Frame synchronization is the process of synchronizing display pixel scanning to a synchronization source. When several systems are connected, a sync signal is fed from a master system to the other systems in the network, and the displays are synchronized with each other.
The NVIDIA Quadro® G-Sync enables frame synchronization to enable multiple systems synchronize frame rendering across multiple displays, plus synchronize one or many systems to a common sync source. NVIDIA supports frame synchronization for both Windows and Linux operating systems, and provides full-featured Control Panels.
NVIDIA frame synchronizing technology involves two main processes:
- Frame lock and swap—synchronizing applications across multiple displays or windows
- Genlock—synchronizing one or more systems to a common sync source
Frame Lock and Swap
Proper synchronization of an application that runs on multiple displays involves frame lock synchronization and swap synchronization.
Frame lock uses hardware to synchronize the frames on each display and to redraw to multiple displays at the same time. When an application is displayed across multiple monitors, frame-locked systems help maintain image continuity to create a virtual canvas. Frame lock is especially critical for stereo viewing, where the left and right fields must be in sync across all displays.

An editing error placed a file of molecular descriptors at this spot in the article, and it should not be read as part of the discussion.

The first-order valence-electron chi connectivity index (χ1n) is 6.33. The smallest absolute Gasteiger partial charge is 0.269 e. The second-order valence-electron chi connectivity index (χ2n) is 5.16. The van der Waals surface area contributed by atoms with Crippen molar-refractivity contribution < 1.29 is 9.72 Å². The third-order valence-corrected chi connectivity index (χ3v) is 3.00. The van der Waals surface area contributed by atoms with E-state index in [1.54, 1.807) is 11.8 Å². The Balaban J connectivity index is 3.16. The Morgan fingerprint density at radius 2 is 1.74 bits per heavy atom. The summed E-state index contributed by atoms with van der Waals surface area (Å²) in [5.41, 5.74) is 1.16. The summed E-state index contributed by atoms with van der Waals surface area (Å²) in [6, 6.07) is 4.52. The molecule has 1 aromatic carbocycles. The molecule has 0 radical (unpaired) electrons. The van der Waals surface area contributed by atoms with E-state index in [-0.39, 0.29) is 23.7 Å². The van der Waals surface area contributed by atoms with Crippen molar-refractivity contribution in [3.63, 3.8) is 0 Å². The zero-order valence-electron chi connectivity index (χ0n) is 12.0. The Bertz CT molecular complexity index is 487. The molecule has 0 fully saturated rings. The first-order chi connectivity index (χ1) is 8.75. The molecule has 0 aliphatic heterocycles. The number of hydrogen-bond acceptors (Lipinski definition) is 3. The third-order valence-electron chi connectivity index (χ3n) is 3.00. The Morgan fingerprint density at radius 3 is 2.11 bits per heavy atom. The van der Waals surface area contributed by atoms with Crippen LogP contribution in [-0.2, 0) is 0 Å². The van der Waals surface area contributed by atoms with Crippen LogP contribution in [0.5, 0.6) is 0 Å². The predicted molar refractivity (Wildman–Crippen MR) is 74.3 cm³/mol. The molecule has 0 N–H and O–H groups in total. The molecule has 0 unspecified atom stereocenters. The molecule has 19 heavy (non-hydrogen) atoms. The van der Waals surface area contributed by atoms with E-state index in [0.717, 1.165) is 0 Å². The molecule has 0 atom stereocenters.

As with frame sync, frame locking several systems requires that the systems be connected, with the sync signal fed from the master to the other systems in the group. A network of frame-locked systems can be synchronized by connecting the master system to an external synchronization source.
Swap (Swap Sync)
Swap sync refers to synchronizing buffer swaps from multiple application windows. This includes the ability to have frame-accurate synchronized displays. Using swap sync, applications running on multiple systems can synchronize the application buffer swaps between all the systems. Swap sync requires the graphics systems be frame locked, plus the buffers be swapped at the same time. The absence of swap sync introduces visual continuities that detract from the overall quality of the display.
The NVIDIA solution lets the user or application instruct one system to be the master system, while the remaining systems automatically default to “slave” mode.
Swap-sync signaling is implemented in the NVIDIA Quadro hardware, so latency is minimized. This ensures that all the graphics cards deployed in the solution are synchronized to the same pixel rate and that the output pixels are in complete lock-step.